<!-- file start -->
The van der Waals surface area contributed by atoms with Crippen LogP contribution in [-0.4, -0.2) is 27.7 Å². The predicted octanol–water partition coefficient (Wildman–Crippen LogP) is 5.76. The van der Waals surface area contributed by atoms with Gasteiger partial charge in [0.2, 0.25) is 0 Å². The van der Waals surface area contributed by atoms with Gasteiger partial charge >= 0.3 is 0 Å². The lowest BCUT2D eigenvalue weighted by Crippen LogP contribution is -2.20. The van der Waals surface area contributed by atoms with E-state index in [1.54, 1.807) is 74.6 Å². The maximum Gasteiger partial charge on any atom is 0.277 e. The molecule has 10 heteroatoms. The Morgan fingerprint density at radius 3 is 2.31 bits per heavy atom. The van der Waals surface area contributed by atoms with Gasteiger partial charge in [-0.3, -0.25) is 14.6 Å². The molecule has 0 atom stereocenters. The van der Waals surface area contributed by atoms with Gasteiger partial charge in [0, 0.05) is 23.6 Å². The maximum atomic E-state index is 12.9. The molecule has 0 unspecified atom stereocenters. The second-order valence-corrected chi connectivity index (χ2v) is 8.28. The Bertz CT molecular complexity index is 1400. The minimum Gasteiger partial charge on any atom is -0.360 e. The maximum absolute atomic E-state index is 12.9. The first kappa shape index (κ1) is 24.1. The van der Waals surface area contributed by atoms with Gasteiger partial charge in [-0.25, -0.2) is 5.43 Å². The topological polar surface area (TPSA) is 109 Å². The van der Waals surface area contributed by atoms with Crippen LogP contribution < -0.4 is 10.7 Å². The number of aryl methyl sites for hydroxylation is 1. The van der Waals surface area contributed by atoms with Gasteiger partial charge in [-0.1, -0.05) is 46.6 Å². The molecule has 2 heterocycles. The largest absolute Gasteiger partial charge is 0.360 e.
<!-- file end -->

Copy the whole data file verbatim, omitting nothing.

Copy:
The van der Waals surface area contributed by atoms with Crippen LogP contribution in [-0.4, -0.2) is 27.7 Å². The predicted octanol–water partition coefficient (Wildman–Crippen LogP) is 5.76. The van der Waals surface area contributed by atoms with Gasteiger partial charge in [0.2, 0.25) is 0 Å². The van der Waals surface area contributed by atoms with Gasteiger partial charge >= 0.3 is 0 Å². The lowest BCUT2D eigenvalue weighted by Crippen LogP contribution is -2.20. The van der Waals surface area contributed by atoms with E-state index in [1.54, 1.807) is 74.6 Å². The maximum Gasteiger partial charge on any atom is 0.277 e. The molecule has 10 heteroatoms. The Morgan fingerprint density at radius 3 is 2.31 bits per heavy atom. The van der Waals surface area contributed by atoms with Gasteiger partial charge in [-0.3, -0.25) is 14.6 Å². The molecule has 0 atom stereocenters. The van der Waals surface area contributed by atoms with Gasteiger partial charge in [0, 0.05) is 23.6 Å². The maximum atomic E-state index is 12.9. The molecule has 0 unspecified atom stereocenters. The second-order valence-corrected chi connectivity index (χ2v) is 8.28. The Bertz CT molecular complexity index is 1400. The minimum Gasteiger partial charge on any atom is -0.360 e. The maximum absolute atomic E-state index is 12.9. The first kappa shape index (κ1) is 24.1. The van der Waals surface area contributed by atoms with Gasteiger partial charge in [-0.25, -0.2) is 5.43 Å². The topological polar surface area (TPSA) is 109 Å². The van der Waals surface area contributed by atoms with Crippen LogP contribution < -0.4 is 10.7 Å². The number of aryl methyl sites for hydroxylation is 1. The van der Waals surface area contributed by atoms with Gasteiger partial charge in [-0.1, -0.05) is 46.6 Å². The molecule has 2 heterocycles. The largest absolute Gasteiger partial charge is 0.360 e.